Chromogranin A

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Chromogranin A (parathyroid secretory protein 1)
Available structures
PDB Ortholog search: PDBe, RCSB
Symbols CHGA ; CGA
External IDs OMIM118910 MGI88394 HomoloGene976 GeneCards: CHGA Gene
RNA expression pattern
PBB GE CHGA 204697 s at tn.png
More reference expression data
Species Human Mouse
Entrez 1113 12652
Ensembl ENSG00000100604 ENSMUSG00000021194
UniProt P10645 P26339
RefSeq (mRNA) NM_001275 NM_007693
RefSeq (protein) NP_001266 NP_031719
Location (UCSC) Chr 14:
93.39 – 93.4 Mb
Chr 12:
102.55 – 102.57 Mb
PubMed search [1] [2]

Chromogranin A or parathyroid secretory protein 1 (gene name CHGA) is a member of the granin family of neuroendocrine secretory proteins, i.e., it is located in secretory vesicles of neurons and endocrine cells. In humans, chromogranin A protein is encoded by the CHGA gene.[1]

Tissue distribution[edit]

Examples of cells producing chromogranin A are chromaffin cells of the adrenal medulla, paraganglia, enterochromaffin-like cells and beta cells of the pancreas.


Chromogranin A is the precursor to several functional peptides including vasostatin, pancreastatin, catestatin and parastatin. These peptides negatively modulate the neuroendocrine function of the releasing cell (autocrine) or nearby cells (paracrine). Other peptides derived from chromogranin A with uncertain function include chromostatin, WE-14 and GE-25.

Chromogranin A might promote the generation of secretory granules.

Clinical significance[edit]

Micrograph of a paraganglioma stained with chromogranin A immunostain.

Chromogranin A is elevated in pheochromocytomas.[2]

It is used as an indicator for pancreas and prostate cancer[3] and in carcinoid syndrome.[4] It might play a role in early neoplasic progression. It is also elevated in diabetes[citation needed]. Chromogranin A is cleaved by an endogenous prohormone convertase to produce several peptide fragments. See chromogranin A GeneRIFs for references. In immunohistochemistry it can be used to identify a range of neuroendocrine tumours and is highly specific for both benign and malignant cells of this type.[5]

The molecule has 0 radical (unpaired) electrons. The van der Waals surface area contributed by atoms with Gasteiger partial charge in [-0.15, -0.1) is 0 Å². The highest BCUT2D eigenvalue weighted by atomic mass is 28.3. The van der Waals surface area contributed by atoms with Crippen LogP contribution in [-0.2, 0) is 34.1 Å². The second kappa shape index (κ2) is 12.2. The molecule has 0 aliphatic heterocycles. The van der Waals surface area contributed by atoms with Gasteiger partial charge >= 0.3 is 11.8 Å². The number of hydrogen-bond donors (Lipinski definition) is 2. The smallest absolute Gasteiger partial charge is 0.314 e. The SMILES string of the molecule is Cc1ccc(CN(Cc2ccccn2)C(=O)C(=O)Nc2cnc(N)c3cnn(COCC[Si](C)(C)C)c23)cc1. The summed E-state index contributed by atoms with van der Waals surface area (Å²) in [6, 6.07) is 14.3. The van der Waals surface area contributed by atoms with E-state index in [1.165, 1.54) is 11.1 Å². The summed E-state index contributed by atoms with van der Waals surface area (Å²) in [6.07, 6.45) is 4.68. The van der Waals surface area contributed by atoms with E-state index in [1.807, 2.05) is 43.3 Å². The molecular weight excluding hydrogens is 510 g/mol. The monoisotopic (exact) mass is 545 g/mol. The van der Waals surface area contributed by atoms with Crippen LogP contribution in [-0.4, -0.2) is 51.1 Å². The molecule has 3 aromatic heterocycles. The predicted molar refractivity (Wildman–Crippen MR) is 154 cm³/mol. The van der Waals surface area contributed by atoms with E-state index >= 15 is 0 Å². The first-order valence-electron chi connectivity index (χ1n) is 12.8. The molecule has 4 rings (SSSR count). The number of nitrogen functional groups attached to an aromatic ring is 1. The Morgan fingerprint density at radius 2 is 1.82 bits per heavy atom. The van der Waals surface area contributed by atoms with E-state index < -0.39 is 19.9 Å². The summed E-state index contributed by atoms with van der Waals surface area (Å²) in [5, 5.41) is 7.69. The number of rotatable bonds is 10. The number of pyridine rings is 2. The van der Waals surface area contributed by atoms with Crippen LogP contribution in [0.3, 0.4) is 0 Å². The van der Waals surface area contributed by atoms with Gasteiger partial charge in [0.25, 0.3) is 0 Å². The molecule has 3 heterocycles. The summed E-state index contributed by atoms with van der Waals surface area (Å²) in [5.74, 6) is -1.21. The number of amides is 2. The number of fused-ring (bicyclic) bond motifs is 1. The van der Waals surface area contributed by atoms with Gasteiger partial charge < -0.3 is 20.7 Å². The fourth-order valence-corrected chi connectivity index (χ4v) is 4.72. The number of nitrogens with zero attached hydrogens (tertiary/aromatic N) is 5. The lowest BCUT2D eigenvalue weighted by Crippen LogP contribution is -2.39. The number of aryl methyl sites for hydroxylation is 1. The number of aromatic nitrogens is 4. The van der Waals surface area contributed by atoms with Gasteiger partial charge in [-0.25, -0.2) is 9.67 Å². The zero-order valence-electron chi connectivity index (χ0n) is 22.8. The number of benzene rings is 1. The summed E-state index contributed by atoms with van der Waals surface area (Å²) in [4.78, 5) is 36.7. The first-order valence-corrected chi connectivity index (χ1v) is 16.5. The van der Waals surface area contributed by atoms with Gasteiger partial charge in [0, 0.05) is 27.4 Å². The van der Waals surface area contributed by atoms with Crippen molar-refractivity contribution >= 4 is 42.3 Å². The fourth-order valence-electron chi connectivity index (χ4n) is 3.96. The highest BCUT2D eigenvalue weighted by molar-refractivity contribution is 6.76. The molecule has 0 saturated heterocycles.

1. ^ Helman LJ, Ahn TG, Levine MA, Allison A, Cohen PS, Cooper MJ, Cohn DV, Israel MA (August 1988). "Molecular cloning and primary structure of human chromogranin A (secretory protein I) cDNA". J. Biol. Chem. 263 (23): 11559–63. PMID 3403545. 
  2. ^ Cotesta D, Caliumi C, Alò P, Petramala L, Reale MG, Masciangelo R, Signore A, Cianci R, D'Erasmo E, Letizia C (2005). "High plasma levels of human chromogranin A and adrenomedullin in patients with pheochromocytoma". Tumori 91 (1): 53–8. PMID 15850005. 
  3. ^ Wu JT, Erickson AJ, Tsao KC, Wu TL, Sun CF (April 2000). "Elevated serum chromogranin A is detectable in patients with carcinomas at advanced disease stages". Ann. Clin. Lab. Sci. 30 (2): 175–8. PMID 10807161. 
  4. ^ Nikou GC, Lygidakis NJ, Toubanakis C, Pavlatos S, Tseleni-Balafouta S, Giannatou E, Mallas E, Safioleas M (2005). "Current diagnosis and treatment of gastrointestinal carcinoids in a series of 101 patients: the significance of serum chromogranin-A, somatostatin receptor scintigraphy and somatostatin analogues". Hepatogastroenterology 52 (63): 731–41. PMID 15966194. 
  5. ^ Leong, Anthony S-Y; Cooper, Kumarason; Leong, F Joel W-M (2003). Manual of Diagnostic Cytology (2 ed.). Greenwich Medical Media, Ltd. pp. 159–160. ISBN 1-84110-100-1. 

Further reading[edit]

  • Hendy GN, Bevan S, Mattei MG, Mouland AJ (1995). "Chromogranin A.". Clinical and investigative medicine. Médecine clinique et experimentale 18 (1): 47–65. PMID 7768066. 
  • Iacangelo AL, Eiden LE (1996). "Chromogranin A: current status as a precursor for bioactive peptides and a granulogenic/sorting factor in the regulated secretory pathway.". Regul. Pept. 58 (3): 65–88. doi:10.1016/0167-0115(95)00069-N. PMID 8577930.